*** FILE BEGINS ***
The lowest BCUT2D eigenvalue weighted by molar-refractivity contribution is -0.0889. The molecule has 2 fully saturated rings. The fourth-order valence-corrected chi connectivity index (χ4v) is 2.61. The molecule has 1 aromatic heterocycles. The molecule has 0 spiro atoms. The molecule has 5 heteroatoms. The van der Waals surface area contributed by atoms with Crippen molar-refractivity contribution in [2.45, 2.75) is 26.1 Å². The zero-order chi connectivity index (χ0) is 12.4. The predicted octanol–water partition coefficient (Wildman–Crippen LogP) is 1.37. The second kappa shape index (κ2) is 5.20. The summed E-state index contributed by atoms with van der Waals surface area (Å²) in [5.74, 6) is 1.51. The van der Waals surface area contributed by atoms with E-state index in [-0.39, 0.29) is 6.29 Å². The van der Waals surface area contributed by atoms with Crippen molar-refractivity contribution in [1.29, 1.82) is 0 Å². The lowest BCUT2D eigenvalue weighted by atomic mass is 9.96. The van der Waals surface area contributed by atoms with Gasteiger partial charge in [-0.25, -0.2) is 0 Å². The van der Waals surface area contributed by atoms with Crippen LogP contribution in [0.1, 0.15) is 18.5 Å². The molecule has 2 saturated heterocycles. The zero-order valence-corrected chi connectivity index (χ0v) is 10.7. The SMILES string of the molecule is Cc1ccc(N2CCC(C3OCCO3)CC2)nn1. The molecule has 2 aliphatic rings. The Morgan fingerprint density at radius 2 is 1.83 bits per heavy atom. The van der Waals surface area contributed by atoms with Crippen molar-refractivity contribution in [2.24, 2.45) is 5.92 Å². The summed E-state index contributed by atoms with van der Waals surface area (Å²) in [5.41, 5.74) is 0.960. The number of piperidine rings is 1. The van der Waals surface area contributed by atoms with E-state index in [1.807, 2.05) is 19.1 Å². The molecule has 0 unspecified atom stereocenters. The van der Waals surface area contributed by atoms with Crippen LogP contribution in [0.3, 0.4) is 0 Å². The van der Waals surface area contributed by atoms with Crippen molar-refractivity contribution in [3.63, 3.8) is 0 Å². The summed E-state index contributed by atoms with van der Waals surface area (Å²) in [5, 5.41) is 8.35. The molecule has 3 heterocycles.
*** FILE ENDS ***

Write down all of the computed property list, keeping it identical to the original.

The lowest BCUT2D eigenvalue weighted by molar-refractivity contribution is -0.0889. The molecule has 2 fully saturated rings. The fourth-order valence-corrected chi connectivity index (χ4v) is 2.61. The molecule has 1 aromatic heterocycles. The molecule has 0 spiro atoms. The molecule has 5 heteroatoms. The van der Waals surface area contributed by atoms with Crippen molar-refractivity contribution in [2.45, 2.75) is 26.1 Å². The zero-order chi connectivity index (χ0) is 12.4. The predicted octanol–water partition coefficient (Wildman–Crippen LogP) is 1.37. The second kappa shape index (κ2) is 5.20. The summed E-state index contributed by atoms with van der Waals surface area (Å²) in [5.74, 6) is 1.51. The van der Waals surface area contributed by atoms with E-state index in [-0.39, 0.29) is 6.29 Å². The van der Waals surface area contributed by atoms with Crippen molar-refractivity contribution in [1.29, 1.82) is 0 Å². The lowest BCUT2D eigenvalue weighted by atomic mass is 9.96. The van der Waals surface area contributed by atoms with Gasteiger partial charge in [-0.25, -0.2) is 0 Å². The van der Waals surface area contributed by atoms with Crippen LogP contribution in [0.1, 0.15) is 18.5 Å². The molecule has 2 saturated heterocycles. The zero-order valence-corrected chi connectivity index (χ0v) is 10.7. The SMILES string of the molecule is Cc1ccc(N2CCC(C3OCCO3)CC2)nn1. The molecule has 2 aliphatic rings. The Morgan fingerprint density at radius 2 is 1.83 bits per heavy atom. The van der Waals surface area contributed by atoms with Crippen molar-refractivity contribution in [2.24, 2.45) is 5.92 Å². The summed E-state index contributed by atoms with van der Waals surface area (Å²) in [5.41, 5.74) is 0.960. The number of piperidine rings is 1. The van der Waals surface area contributed by atoms with E-state index in [1.807, 2.05) is 19.1 Å². The molecule has 0 unspecified atom stereocenters. The van der Waals surface area contributed by atoms with Crippen LogP contribution in [0.3, 0.4) is 0 Å². The van der Waals surface area contributed by atoms with Crippen molar-refractivity contribution in [3.63, 3.8) is 0 Å². The summed E-state index contributed by atoms with van der Waals surface area (Å²) in [5, 5.41) is 8.35. The molecule has 3 heterocycles.